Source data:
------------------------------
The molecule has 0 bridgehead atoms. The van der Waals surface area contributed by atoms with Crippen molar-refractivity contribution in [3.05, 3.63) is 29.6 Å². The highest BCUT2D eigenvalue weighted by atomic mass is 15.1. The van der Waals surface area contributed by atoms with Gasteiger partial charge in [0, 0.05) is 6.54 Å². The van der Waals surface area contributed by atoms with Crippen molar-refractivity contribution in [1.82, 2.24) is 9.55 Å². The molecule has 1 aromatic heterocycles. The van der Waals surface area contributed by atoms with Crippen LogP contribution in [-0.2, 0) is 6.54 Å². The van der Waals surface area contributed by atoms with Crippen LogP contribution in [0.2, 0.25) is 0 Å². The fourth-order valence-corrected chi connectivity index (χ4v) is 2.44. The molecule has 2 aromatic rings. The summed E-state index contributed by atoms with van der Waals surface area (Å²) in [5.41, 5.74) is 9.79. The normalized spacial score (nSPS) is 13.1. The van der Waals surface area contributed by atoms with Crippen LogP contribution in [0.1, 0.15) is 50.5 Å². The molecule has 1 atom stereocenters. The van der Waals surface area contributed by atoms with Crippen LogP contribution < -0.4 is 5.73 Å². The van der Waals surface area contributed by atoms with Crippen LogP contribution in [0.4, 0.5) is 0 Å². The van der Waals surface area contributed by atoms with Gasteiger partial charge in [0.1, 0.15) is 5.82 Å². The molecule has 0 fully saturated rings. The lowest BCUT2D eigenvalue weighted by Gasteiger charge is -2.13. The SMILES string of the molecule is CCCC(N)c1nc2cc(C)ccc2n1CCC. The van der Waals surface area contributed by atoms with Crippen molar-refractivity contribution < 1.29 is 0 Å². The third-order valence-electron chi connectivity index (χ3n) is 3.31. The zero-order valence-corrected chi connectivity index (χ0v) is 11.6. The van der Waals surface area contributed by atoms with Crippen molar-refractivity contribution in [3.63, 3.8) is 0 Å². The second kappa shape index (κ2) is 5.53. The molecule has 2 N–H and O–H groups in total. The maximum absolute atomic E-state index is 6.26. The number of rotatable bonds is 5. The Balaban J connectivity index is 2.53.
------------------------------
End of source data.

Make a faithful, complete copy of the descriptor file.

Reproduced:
The molecule has 0 bridgehead atoms. The van der Waals surface area contributed by atoms with Crippen molar-refractivity contribution in [3.05, 3.63) is 29.6 Å². The highest BCUT2D eigenvalue weighted by atomic mass is 15.1. The van der Waals surface area contributed by atoms with Gasteiger partial charge in [0, 0.05) is 6.54 Å². The van der Waals surface area contributed by atoms with Crippen molar-refractivity contribution in [1.82, 2.24) is 9.55 Å². The molecule has 1 aromatic heterocycles. The van der Waals surface area contributed by atoms with Crippen LogP contribution in [-0.2, 0) is 6.54 Å². The van der Waals surface area contributed by atoms with Crippen LogP contribution in [0.2, 0.25) is 0 Å². The fourth-order valence-corrected chi connectivity index (χ4v) is 2.44. The molecule has 2 aromatic rings. The summed E-state index contributed by atoms with van der Waals surface area (Å²) in [5.41, 5.74) is 9.79. The normalized spacial score (nSPS) is 13.1. The van der Waals surface area contributed by atoms with Crippen LogP contribution in [0.1, 0.15) is 50.5 Å². The molecule has 1 atom stereocenters. The van der Waals surface area contributed by atoms with Crippen LogP contribution < -0.4 is 5.73 Å². The van der Waals surface area contributed by atoms with Crippen LogP contribution in [0.4, 0.5) is 0 Å². The van der Waals surface area contributed by atoms with Gasteiger partial charge in [0.1, 0.15) is 5.82 Å². The molecule has 0 fully saturated rings. The lowest BCUT2D eigenvalue weighted by Gasteiger charge is -2.13. The SMILES string of the molecule is CCCC(N)c1nc2cc(C)ccc2n1CCC. The van der Waals surface area contributed by atoms with Crippen molar-refractivity contribution < 1.29 is 0 Å². The third-order valence-electron chi connectivity index (χ3n) is 3.31. The zero-order valence-corrected chi connectivity index (χ0v) is 11.6. The van der Waals surface area contributed by atoms with Crippen molar-refractivity contribution in [3.63, 3.8) is 0 Å². The second kappa shape index (κ2) is 5.53. The molecule has 2 N–H and O–H groups in total. The maximum absolute atomic E-state index is 6.26. The number of rotatable bonds is 5. The Balaban J connectivity index is 2.53.